psychological and social appearances, that more or less attack
individuals and affect negatively and dangerously, other individuals
and social organisms (such as the family, school, children
and young people's other organizations, as well as the wider
community)" (Dobrenic and Poldruga, 1974), or as disturbances
of organic, biological, psychological, or social aetiology
which interfere with the global area of individual or social
adaptation (Kova evic, Stanic and Mejovcek, 1988, Basic and
i ak, 1992). Uzelac (1995) decided to give a more precise
meaning to the term and speaks about disturbances in social
behavior, suggesting that these disturbances go beyond having
an individual character, so that this
or directly, through norms and value systems, connects with
the behavior of other people and society as a system, and
therefore seeks a reaction.
to the aetiology of delinquency develop from, on one side,
biological, medical, psychiatric, and psychological points
of view. For example, on one side, concepts of moreal madness
(Prichard); psychopathological inferiority (Koch); a theory
of reflexes (Pavlov); behavior theory (Watson); theory about
sociopaths (Patridge, Birnbaum, etc.); and on the other side,
out of sociological approaches, such as the theory of deviant
behavior (Brown, Queen, Gruener, Lenert, Clinard); the theory
of social disorganization (Eliot, Merill, Faris); and from
new attempts to found a more complex approach (Separovic,
to delinquency in social pedagogy and social work are often
closest to the interactionist position, referring to the stigmatization
or so-called labeling approach (Becker, 1973, Goffman, 1967,
Sack, 1973). This approach looks at reactions to behavior
and suggest that delinquency is not a quality that acts have
per se, but is given meaning by the interaction between a
person who acts in a particular way and others who react to
him or her. As a specific variant of the labeling approach
and important area is the so called etnomethodological approach
(Bohnsack, 1973 et al).
Interest for this
approach within social pedagogy and social work can be traced
in a wide spectrum of theoretical and practical work dealing
with a range of social problems in concrete societies. From
the beginnings of these disciplines, this approach to working
with problems of delinquency has always been a very important
area of interest, particularly in the USA and in European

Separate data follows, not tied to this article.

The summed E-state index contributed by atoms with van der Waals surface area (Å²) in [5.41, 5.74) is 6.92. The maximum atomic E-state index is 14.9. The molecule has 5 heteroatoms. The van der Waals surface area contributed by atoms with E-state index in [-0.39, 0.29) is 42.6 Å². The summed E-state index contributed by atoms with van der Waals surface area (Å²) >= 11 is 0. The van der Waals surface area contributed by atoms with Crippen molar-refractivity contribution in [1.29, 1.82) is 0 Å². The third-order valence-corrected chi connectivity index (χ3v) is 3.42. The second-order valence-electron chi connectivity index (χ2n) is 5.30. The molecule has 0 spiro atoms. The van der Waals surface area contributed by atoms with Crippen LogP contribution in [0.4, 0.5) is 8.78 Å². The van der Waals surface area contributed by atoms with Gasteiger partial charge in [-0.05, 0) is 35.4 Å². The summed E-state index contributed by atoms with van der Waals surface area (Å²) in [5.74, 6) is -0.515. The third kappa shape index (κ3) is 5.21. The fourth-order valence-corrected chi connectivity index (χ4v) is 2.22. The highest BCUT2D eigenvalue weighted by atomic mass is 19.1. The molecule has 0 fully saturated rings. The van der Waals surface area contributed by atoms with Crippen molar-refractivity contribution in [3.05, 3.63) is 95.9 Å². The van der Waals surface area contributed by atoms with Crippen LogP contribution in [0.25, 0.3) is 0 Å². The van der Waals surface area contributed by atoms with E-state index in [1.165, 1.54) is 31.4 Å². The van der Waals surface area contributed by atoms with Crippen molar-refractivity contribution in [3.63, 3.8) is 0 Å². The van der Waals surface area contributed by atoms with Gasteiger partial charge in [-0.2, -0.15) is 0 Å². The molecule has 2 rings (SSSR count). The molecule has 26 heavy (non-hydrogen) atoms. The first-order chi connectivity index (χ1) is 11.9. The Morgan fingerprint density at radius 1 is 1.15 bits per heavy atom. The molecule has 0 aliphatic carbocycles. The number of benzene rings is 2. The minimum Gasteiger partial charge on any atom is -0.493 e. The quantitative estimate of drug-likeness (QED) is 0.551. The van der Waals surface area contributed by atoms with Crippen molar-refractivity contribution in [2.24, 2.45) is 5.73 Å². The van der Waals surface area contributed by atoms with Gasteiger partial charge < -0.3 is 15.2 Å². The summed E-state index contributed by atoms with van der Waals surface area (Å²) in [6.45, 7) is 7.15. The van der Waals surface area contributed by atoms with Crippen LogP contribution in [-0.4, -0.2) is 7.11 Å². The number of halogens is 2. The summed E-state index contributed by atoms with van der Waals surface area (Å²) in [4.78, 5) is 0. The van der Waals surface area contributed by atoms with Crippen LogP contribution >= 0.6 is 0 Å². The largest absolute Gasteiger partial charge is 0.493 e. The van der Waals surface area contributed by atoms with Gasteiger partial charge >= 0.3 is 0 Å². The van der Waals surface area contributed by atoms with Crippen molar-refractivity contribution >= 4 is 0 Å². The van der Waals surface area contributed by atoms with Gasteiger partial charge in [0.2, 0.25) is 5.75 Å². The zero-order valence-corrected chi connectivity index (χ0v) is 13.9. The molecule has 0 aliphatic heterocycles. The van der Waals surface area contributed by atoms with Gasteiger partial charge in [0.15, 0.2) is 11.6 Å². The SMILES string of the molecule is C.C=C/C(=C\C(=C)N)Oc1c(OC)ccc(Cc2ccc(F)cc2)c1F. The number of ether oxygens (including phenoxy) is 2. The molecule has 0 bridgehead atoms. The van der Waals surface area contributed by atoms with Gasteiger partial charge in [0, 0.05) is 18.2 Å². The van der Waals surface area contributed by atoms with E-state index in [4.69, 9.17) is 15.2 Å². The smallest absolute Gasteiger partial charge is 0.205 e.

community organizing in some countries, especially the USA,
England, and the Netherlands, has assumed a great importance
in different aspects of social work. Clarifying its meaning
involves paying attention to both parts of this term - community
and organizing. The term community can be used in many different
ways to cover various phenomena. In the English-speaking community
it is used very often on its own, as well as in terms such
as school community; community as part of a town, or the national
community. It is used similarly in the German-speaking regions
where terms like Germeinde, Gemeinschaft or Gemeinwesen are
Under the term
community, we basically understand two different dimensions.
One is determined geographically, and the other one through
social relations. Exploring community has a relatively long
history, and some of the most important contributions to discussion
about community were provided by F. Tonnies, I. Sanders and
G. A. Hillery who analyzed 94 different definitions. One definition
sees it as a clear self-soul-psychic connection in terms of
a tight sense of social connections (Koenig, 1955).
In the same way,
the term organization can mean two different things. On one
side organization means formal organization such as institutions,
corporations, and the like. The term community organizing
often refers, then, to some formal organization that fulfills
different functions, in and for a community, such as the social
services, public organizations, and so on. On the other side
organization refers to the possibility of cooperative organizing
in some community, including all activities aimed at achieving
some form of co-operation between individuals and groups that
share specific goals.
THEORY OF COMMUNITY
ORGANIZING IN SOCIAL WORK
As a basis
for understanding community organizing, Oelschlagel (1983)
notes a number of characteristics:
- Community organizing
is aimed at one community and takes as its subject the whole
neighborhood , city quarter, or local community.
- Problems are
not defined as things which refer only to an individual
or one group, but something whose definition and solution
necessitates a relation with a wider system.
- Community organizing
integrates different methods not only of social work or
social pedagogy (such as individual work, group work, therapy,
but also political action such as demonstrations,
public conventions or empirical research in the form of
- Community organizing
is normally undertaken in cooperation with various supporters
with goals of achieving cooperation and organizing a 'local
- Community organizing
involves an element of competition between various goal
groups with the aim of each one activating its own power.
- The primary
points of community organizing are social conflicts which
indicate the preventive function of community organizing.